There are daily challenges and opportunities when operating a sustainable fashion brand. I often find myself taking a step back and questioning everything that we do. For example, a traditional fashion show takes up so much resource, time and effort, all for just a few minutes. In essence, this isn’t sustainable and so we are thinking about a different approach that is in line with our ethos. Ultimately, we are in the business of creating and this always has an impact. I always try to think about how we can reduce our impacts, whilst still creating beautiful pieces and inspiring change. Fashion is a great tool for change, and that’s how we want to use it!

Mother of Pearl No Frills AW19

Mother of Pearl No Frills AW19

On the inspiration for No Frills and how consumers are responding

To be an ocean advocate and to support artisans has become the biggest passion in my life. It’s a passion that has translated into my own habits. I’m always interested in knowing where things are from, how they’re made, how they affect our surroundings, not just me, but the world we live in.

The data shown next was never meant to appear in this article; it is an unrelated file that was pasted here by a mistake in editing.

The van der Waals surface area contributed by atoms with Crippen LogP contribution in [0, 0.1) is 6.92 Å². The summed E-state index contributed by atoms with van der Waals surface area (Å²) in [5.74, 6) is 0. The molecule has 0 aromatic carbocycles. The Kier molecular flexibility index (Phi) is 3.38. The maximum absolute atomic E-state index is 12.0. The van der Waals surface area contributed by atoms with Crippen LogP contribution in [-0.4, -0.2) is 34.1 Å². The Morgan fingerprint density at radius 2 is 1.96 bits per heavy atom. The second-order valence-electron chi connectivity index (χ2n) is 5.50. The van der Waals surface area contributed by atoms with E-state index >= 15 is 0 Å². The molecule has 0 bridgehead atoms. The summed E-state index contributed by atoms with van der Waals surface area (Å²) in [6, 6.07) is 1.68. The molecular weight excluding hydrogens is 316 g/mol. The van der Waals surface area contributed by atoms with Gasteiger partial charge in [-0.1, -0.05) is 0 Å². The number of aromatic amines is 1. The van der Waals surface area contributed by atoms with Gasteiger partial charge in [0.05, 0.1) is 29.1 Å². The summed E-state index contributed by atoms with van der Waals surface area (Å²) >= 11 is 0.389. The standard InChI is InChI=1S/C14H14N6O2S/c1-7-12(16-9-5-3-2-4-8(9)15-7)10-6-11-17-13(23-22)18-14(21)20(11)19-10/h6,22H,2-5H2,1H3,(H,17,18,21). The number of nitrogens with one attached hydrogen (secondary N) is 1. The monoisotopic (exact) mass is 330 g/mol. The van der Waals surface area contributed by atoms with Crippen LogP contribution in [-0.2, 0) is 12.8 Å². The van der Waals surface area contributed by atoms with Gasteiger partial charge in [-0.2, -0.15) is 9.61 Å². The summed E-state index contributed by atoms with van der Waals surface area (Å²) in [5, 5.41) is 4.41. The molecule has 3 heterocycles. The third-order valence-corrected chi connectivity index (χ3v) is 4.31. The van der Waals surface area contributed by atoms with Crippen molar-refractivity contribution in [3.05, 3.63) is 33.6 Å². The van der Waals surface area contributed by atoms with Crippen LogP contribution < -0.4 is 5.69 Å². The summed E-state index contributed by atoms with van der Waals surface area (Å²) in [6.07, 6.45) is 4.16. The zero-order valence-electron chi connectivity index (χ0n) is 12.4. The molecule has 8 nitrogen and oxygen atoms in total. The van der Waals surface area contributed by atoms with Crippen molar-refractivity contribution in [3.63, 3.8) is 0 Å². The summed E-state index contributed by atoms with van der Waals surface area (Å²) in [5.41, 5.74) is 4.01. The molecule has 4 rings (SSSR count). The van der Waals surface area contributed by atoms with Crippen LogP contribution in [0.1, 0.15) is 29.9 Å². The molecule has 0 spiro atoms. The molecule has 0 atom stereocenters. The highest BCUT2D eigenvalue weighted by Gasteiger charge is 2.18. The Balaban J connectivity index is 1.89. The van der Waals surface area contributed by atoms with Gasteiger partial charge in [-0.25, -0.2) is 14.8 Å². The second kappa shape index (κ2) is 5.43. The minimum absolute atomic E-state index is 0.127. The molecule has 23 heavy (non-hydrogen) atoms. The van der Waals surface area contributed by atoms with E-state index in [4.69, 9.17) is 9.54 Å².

To be honest it doesn’t take a big effort to apply these values into your life. It actually feels great to be aware of what you consume and what you’re contributing with. Because again, what you choose to buy, essentially sends a message of what you represent. I have found a way that I believe is right, and that’s what I choose to represent when I shop for everyday products.

On the most effective way to bring about a change towards a more sustainable future